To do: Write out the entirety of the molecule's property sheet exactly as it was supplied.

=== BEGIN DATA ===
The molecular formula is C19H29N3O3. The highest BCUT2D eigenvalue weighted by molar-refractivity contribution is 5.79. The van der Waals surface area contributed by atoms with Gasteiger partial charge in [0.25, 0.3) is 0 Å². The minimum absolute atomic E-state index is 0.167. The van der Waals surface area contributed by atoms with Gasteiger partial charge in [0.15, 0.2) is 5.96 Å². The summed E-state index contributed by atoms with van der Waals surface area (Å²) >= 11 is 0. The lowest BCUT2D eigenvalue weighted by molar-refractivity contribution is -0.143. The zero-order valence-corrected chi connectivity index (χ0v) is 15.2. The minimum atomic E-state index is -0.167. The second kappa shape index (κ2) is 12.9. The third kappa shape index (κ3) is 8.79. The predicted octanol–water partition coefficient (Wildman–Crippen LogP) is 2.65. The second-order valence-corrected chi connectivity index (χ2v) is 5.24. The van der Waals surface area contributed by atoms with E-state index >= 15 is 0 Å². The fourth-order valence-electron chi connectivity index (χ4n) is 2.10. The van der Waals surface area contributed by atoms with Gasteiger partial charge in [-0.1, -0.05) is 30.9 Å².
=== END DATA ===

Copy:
The molecular formula is C19H29N3O3. The highest BCUT2D eigenvalue weighted by molar-refractivity contribution is 5.79. The van der Waals surface area contributed by atoms with Gasteiger partial charge in [0.25, 0.3) is 0 Å². The minimum absolute atomic E-state index is 0.167. The van der Waals surface area contributed by atoms with Gasteiger partial charge in [0.15, 0.2) is 5.96 Å². The summed E-state index contributed by atoms with van der Waals surface area (Å²) >= 11 is 0. The lowest BCUT2D eigenvalue weighted by molar-refractivity contribution is -0.143. The zero-order valence-corrected chi connectivity index (χ0v) is 15.2. The minimum atomic E-state index is -0.167. The second kappa shape index (κ2) is 12.9. The third kappa shape index (κ3) is 8.79. The predicted octanol–water partition coefficient (Wildman–Crippen LogP) is 2.65. The second-order valence-corrected chi connectivity index (χ2v) is 5.24. The van der Waals surface area contributed by atoms with E-state index >= 15 is 0 Å². The fourth-order valence-electron chi connectivity index (χ4n) is 2.10. The van der Waals surface area contributed by atoms with Gasteiger partial charge in [-0.1, -0.05) is 30.9 Å².